Several media figures, including news reporters, echoed Republicans by employing the word "Democrat" as an adjective to refer to things or people of, or relating to, the Democratic Party.
CNN political analyst and former U.S. Rep. J.C. Watts baselessly claimed that "Republicans aren't going to allow Democrats off the hook on national security" because the American public has "the perception that Democrats don't care about national security, just like they say Republicans don't care about poor people." In fact, polls show a significant decline in the advantage Republicans held on the issue of national security and indicate that Americans now trust Democrats more than Republicans to handle the "campaign against terrorism."
Since the recent U.K. terrorism arrests, numerous media outlets have suggested that the news would help increase President Bush's approval in the polls. In fact, the three major polls at least partially conducted since the arrests show little or no improvement in Bush's overall job approval rating.
On CNN Headline News' Glenn Beck, radio host Roe Conn said of Sen. Hillary Rodham Clinton, "Is it a surprise to you that [former President] Bill [Clinton] was running out on her all the time?"
In appearances on CNN and Fox News, Pat Robertson claimed that comments he made about a stroke suffered by former Israeli prime minister Ariel Sharon had been "misquoted" and "misrepresented" by media. But in his remarks about Sharon, Robertson emphasized that, according to the Bible, "God has enmity against those who, quote, 'divide my land.' " He went on to say of Sharon, "[H]ere he is at the point of death. He was dividing God's land, and I would say woe unto any prime minister of Israel who takes a similar course."
On CNN's The Situation Room, Wolf Blitzer failed to challenge Bay Buchanan's assertion that the public would not back Democrats if they pushed for a timetable for withdrawing from Iraq. An August 3 CNN poll found that 57 percent of Americans backed a timetable for withdrawal from Iraq.
On his CNN Headline News program, Glenn Beck aired a segment mocking the names of 11 Egyptian students who went missing on July 29.
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During their August 9 coverage of the Connecticut Democratic Senate primary, the three major broadcast networks' morning news programs interviewed Sen. Joseph Lieberman but failed to host the winner, Ned Lamont, or any of his representatives. Additionally, NBC's Today and CBS' The Early Show aired twice as much footage of Lieberman's statements following the election as they ran of Lamont's statements.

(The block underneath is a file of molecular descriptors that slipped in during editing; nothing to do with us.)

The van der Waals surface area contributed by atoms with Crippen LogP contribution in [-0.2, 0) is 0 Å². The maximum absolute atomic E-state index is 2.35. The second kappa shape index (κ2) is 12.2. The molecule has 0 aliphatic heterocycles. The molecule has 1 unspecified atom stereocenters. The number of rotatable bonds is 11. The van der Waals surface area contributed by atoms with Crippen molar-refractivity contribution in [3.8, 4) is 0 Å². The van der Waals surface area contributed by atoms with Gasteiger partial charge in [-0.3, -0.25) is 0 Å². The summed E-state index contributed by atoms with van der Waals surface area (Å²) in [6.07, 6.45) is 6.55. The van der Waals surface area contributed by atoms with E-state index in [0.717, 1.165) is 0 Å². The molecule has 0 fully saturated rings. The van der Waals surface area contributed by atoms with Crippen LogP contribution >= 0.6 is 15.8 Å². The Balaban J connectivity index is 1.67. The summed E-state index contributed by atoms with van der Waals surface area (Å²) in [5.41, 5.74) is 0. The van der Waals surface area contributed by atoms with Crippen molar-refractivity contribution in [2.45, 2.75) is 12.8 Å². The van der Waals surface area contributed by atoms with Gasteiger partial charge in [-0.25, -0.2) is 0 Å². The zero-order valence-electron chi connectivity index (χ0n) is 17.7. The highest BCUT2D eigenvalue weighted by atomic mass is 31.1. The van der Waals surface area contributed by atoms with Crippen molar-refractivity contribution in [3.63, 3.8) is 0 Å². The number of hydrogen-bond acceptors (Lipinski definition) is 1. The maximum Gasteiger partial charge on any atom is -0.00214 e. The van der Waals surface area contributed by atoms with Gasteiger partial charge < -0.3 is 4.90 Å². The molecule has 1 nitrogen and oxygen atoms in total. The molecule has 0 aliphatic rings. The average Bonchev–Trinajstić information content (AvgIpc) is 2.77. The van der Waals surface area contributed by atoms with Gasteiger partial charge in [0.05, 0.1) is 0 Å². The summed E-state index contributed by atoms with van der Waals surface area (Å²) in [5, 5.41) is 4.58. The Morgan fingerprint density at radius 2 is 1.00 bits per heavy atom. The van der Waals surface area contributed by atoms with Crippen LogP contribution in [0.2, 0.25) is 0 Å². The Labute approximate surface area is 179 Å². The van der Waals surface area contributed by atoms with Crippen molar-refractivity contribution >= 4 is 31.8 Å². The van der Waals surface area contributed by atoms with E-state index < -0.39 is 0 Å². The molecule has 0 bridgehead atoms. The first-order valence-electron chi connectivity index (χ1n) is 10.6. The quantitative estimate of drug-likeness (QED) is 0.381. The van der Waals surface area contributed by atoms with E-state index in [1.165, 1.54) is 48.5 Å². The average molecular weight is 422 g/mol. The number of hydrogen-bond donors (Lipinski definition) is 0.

CNN congressional correspondent Dana Bash twice uncritically reported that Republicans planned to cast a victory by businessman Ned Lamont over incumbent Sen. Joseph I. Lieberman as evidence that Democrats are "defeatist" and "weak on security" because of Lamont's criticism of Lieberman's support for the Iraq war, but she did not point out in either of her reports that a majority of Americans oppose the Iraq war.
Discussing incumbent Sen. Joseph I. Lieberman's defeat in the Connecticut Democratic Senate primary, CNN host Anderson Cooper and senior political correspondent Candy Crowley both suggested that the election result shows that "moderates" or "centrists" cannot win a Democratic primary race. Their assertions are based on a false premise: that on the issue on which challenger Ned Lamont primarily ran -- the Iraq war -- Lamont's view that the United States should withdraw is one held only by liberals, and that Lieberman's opposition to withdrawal is the "centrist" position.
CNN's Candy Crowley reported that Sen. Joe Lieberman is "opposed to leaving [Iraq] before the job is done." But Crowley's description of Lieberman's stance on the Iraq war falsely suggested that those calling for the withdrawal of U.S. forces want to abandon "the job" of establishing a stable, secure, and democratic Iraq.
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CNN's Betty Nguyen left unchallenged the suggestion by blogger Charles Johnson that photographs taken after the July 30 Israeli air strike in Qana, Lebanon, were staged "for propaganda purposes," and that "Hezbollah controls a lot of the pictures and a lot of the media that you see coming out of Lebanon." In fact, Reuters, the Associated Press, and Agence France-Presse -- each of which has published photos from Qana -- have all denied allegations that photographs were staged.
Several news outlets portrayed Sen. Hillary Rodham Clinton's harsh criticism of Secretary of Defense Donald Rumsfeld as a purely political maneuver to "find the exact middle" in the Democratic Party or to position herself for a potential 2008 presidential run.
Numerous media outlets failed to challenge Donald Rumsfeld's claim to Sen. Hillary Rodham Clinton that he had "never painted a rosy picture" about the Iraq war, despite Sen. Clinton's proffer of specific instances in which she claimed he did just that.